In 1934 a small group of card players met in the Federal Hotel and decided to form a bridge club. The name Crockfords came from the club in London. Premises were leased by the Club in the Press Company building in Cathedral Square, where the Club remained for 10 years.
The next move was to rooms in Stewart Dawson’s building in High Street for eight years. In 1952, a quarrel erupted between members over a proposal to build clubrooms. This resulted in 67 members breaking away to form the Christchurch Bridge Club.
Bridge players are a competitive lot so it wasn’t long before arrangements were made for a annual inter-Club competition between Crockfords and the Wellington Bridge Club (then an easy and comparatively cheap overnight ferry trip away), with the two Clubs taking turns to host the event. The Stringer Cup was at stake during these competitions, with the trophy being donated by a Christchurch lady — and it should come as no surprise to learn that her name was Mrs Stringer. After the Christchurch Bridge Club had been formed, she presented another — the Coronation Cup — for similar competition. Sadly, this generosity was the undoing of the whole exercise. Whereas in earlier days Wellington members had undertaken a journey south every second year, they were now faced with the necessity of travelling each year to visit one or other of the Christchurch clubs, and entertaining the other one in Wellington. When, in 1953, Crockford’s declined a Wellington invitation to “come and play in our yard” the writing was on the wall. Comparatively cheap the ferry passage might have been, but times were getting harder.
After eight years renting the large Van Ash homestead at 107 Bealey Avenue, it was agreed by the Crockfords Committee in 1959 to purchase land at 85 Bealey Avenue and construct purpose-built clubrooms. The cost of those clubrooms was £4,200, and they were officially opened on 31 May 1960. It was a momentous day for duplicate players to have open-plan facilities, after years of moving awkwardly between closed rooms. As the Club continued to grow, additions and improvements were made, but by 1974, with a membership of over 500, parking and access problems were being experienced at this site.
The next move was to purchase the present site at 218 Riccarton Road with its large parking area. It had been the original post-war RSA Riccarton Club but later converted into a residence. Substantial interior modifications had to be made including removal of the interior walls, raising the ceiling and fitting the acoustic panels.
There was a gap of approximately $70,000 between the sale price of 85 Bealey Avenue and the total cost of the Riccarton property. Members contributed more than half of this with loans and gifts, and a lot of work was done by the Committee and other members.
We were also fortunate that we had completed arrangements for the purchase of the Riccarton property ahead of the fire at the Christchurch Bridge Club, as they also became interested in the Riccarton site.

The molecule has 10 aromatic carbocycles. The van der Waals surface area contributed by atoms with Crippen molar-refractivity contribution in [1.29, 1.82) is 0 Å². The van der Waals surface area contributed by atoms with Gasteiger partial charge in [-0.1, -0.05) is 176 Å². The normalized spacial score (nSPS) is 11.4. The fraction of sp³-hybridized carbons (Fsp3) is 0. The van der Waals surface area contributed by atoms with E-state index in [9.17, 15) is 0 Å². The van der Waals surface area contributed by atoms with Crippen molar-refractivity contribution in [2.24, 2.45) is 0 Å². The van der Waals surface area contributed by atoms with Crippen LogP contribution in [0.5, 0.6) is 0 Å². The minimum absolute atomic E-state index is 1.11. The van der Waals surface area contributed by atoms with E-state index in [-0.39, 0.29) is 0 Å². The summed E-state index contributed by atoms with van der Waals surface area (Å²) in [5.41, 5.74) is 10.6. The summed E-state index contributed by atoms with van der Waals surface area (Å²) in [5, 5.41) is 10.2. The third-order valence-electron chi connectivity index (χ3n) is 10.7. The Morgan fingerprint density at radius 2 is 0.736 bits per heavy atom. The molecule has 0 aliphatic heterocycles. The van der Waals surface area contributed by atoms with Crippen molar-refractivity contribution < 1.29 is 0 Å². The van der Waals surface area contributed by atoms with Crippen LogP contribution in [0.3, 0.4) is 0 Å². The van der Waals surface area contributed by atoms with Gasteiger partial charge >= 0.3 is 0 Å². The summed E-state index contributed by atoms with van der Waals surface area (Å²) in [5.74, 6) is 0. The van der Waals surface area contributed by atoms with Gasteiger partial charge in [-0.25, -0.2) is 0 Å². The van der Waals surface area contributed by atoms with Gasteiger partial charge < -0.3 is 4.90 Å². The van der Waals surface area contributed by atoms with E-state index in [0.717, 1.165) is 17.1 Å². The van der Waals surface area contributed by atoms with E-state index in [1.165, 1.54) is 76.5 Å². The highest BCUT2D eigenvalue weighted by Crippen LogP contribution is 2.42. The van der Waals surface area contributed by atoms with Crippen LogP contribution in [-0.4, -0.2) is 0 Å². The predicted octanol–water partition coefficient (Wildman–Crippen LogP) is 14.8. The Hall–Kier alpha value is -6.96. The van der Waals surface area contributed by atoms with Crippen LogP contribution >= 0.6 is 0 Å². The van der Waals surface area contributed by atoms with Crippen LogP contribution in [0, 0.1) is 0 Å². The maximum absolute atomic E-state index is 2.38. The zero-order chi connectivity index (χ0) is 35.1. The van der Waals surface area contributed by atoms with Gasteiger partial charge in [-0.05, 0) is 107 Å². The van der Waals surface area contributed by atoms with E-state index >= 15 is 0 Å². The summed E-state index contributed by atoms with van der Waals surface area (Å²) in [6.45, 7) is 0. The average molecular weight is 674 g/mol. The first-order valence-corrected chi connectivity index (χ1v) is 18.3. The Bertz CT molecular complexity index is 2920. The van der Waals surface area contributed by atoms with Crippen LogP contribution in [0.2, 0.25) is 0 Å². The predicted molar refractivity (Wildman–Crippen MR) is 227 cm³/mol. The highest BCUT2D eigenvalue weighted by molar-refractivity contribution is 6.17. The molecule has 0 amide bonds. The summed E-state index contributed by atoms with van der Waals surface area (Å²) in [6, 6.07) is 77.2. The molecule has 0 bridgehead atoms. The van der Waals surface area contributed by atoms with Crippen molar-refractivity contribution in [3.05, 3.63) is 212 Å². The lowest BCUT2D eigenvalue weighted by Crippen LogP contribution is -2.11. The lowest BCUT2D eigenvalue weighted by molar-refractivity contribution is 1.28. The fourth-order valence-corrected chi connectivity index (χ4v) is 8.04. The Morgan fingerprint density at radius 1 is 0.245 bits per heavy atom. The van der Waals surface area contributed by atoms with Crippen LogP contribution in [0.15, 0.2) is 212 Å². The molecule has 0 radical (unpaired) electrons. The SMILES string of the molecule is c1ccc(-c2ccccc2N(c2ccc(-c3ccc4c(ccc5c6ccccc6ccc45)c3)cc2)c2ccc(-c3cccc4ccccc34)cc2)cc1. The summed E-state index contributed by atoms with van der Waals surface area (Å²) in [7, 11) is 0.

Ten years later, construction of “The Annex” on the east side of the building provided much-needed additional playing space.
In the early days, before the advent of modern-day computer software for bridge clubs, scoring on a Tuesday night was done manually. A team of six, on a six-week roster basis, would call and check each pairs score at the finish of play, and hopefully balance by 1.30am … providing there were no birthdays to be celebrated as that required the consumption of some wine. Results were phoned to the Press early Wednesday to appear in Thursday’s newspaper.
Until 1968, duplicate competitions were open to all members on Tuesday and Friday nights. However, the growth in membership during the 1960s led to the creation of three playing grades (Intermediate, Senior Reserve and Senior). After vigorous recruitment through leaners’ lessons, a Junior grade for beginners began and the clubrooms were then being used every night of the week.
Crockfords affiliated to the NZ Contract Bridge Association in 1938 and, in 1962, initiated and joined the Canterbury Bridge Centre Association.
Smoking in the clubrooms was rampant in the 1960s (incessantly browning paint and curtains), but in 2000 the rooms were declared a smoke-free zone. This saw after-play socialising increasing in popularity. Bar facilities were an integral part of the development of the Riccarton Road premises, and the Club obtained a liquor license in 1987.
Over the many years the Club has been very fortunate in having such able Secretaries and Secretary-Managers. They were Mrs Hollingum, Geoff Bradbury, Sheila de Stiger, and Diane Coughlan who retired from the position in 2009 after 25 years service. They have all contributed to the progress of the Club, which had a peak membership in the 1980s of over 900, before the proliferation of small clubs in the suburbs of Christchurch.
Long-standing Club members include Lois Mottram who joined in May 1962, Beverley Maples who joined in March 1963, and Michael Anda, who initially joined in August 1960.
Over the years Crockfords has had some very good players amongst its members, with perhaps the most outstanding being Nola Mather and Val Bell who succeeded in winning in both the Australia and New Zealand Women’s Pairs in the same year. Ann Oakley was also a Canterbury representative internationally. Nola Mather achieved Grand Master status in 1994, only the second Canterbury woman to have achieved the distinction at that time. Max Morrison became a Grand Master in 2005; Darcy Preston in 2006.